Many people desire to find a lifelong partner with whom they will share a home and future. In most cases, this desire involves finding one partner and remaining emotionally and sexually exclusive with them through the relationship.
While this may be the norm, the reality is that not everyone is interested in an entirely monogamous relationship. Ethical non-monogamy has emerged as an alternative to traditional monogamous relationships.
What is ethical non-monogamy?
Ethical non-monogamy describes the practice in which people step outside of their primary relationship for sex or romance. Still, instead of this behavior occurring in the form of lying or cheating, it occurs with consent from the primary partner.
It is sometimes referred to as consensual non-monogamy. All of those involved in the relationship (or relationships) are aware of the non-monogamous relationship, and they may even embrace it.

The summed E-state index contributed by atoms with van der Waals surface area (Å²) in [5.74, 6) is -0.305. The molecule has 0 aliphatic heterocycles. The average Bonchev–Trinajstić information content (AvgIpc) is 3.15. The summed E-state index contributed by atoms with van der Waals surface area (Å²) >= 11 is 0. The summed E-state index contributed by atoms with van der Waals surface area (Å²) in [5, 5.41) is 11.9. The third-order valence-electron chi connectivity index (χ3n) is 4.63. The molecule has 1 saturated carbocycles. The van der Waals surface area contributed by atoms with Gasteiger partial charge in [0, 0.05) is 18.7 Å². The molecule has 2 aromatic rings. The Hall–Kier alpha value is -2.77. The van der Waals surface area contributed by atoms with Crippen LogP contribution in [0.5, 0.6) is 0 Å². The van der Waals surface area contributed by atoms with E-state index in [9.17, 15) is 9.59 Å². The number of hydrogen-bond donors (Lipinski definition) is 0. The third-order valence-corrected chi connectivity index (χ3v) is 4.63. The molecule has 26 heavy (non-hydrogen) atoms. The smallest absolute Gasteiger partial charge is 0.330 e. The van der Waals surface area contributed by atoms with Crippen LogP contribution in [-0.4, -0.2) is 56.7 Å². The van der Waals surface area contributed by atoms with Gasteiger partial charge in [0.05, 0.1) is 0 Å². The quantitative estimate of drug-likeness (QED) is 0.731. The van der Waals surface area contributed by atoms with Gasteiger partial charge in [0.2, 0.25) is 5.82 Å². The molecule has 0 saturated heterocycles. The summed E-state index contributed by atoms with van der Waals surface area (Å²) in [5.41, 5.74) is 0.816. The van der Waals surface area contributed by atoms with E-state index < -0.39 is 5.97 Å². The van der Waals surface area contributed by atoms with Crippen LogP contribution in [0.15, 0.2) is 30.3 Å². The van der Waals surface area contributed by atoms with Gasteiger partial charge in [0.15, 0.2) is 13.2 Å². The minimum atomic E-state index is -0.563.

Being in a relationship with more than one person may not be the rule, but growing in popularity does seem to be growing.
A recent study with college students found that while 78.7 percent were unwilling to participate in an ethically non-monogamous relationship, 12.9 percent were willing to do so, and 8.4 percent were open to the idea.
A larger proportion of men than women were willing to be in an ENM relationship, and those who endorsed this type of relationship tended to reject monogamy as the norm.
For those who are willing to engage in an ENM relationship, or at least open to the idea, it is important to understand that there are various types of non-monogamy.
For instance, there are both hierarchical and non-hierarchical ENM relationships and standard ethical non-monogamy vs. polyamory relationships.
In addition, some people may differentiate between simple ethical non-monogamy vs. an open relationship.
Ethical non-monogamy vs polyamory
Ethical non-monogamy is generally an umbrella term encompassing all forms of having more than one sexual or romantic partner. The difference with ethical non-monogamy vs. polyamory is that polyamory involves being openly involved in multiple relationships at once.
For example, someone may be married to multiple people or dating multiple people at once, and everyone involved is aware of the situation.
That being said, not everyone who practices ENM is open to having more than one partner with whom they are in a romantic relationship. For instance, some people engage in a more casual form of ENM, in which they simply step outside the relationship for sex with others from time to time.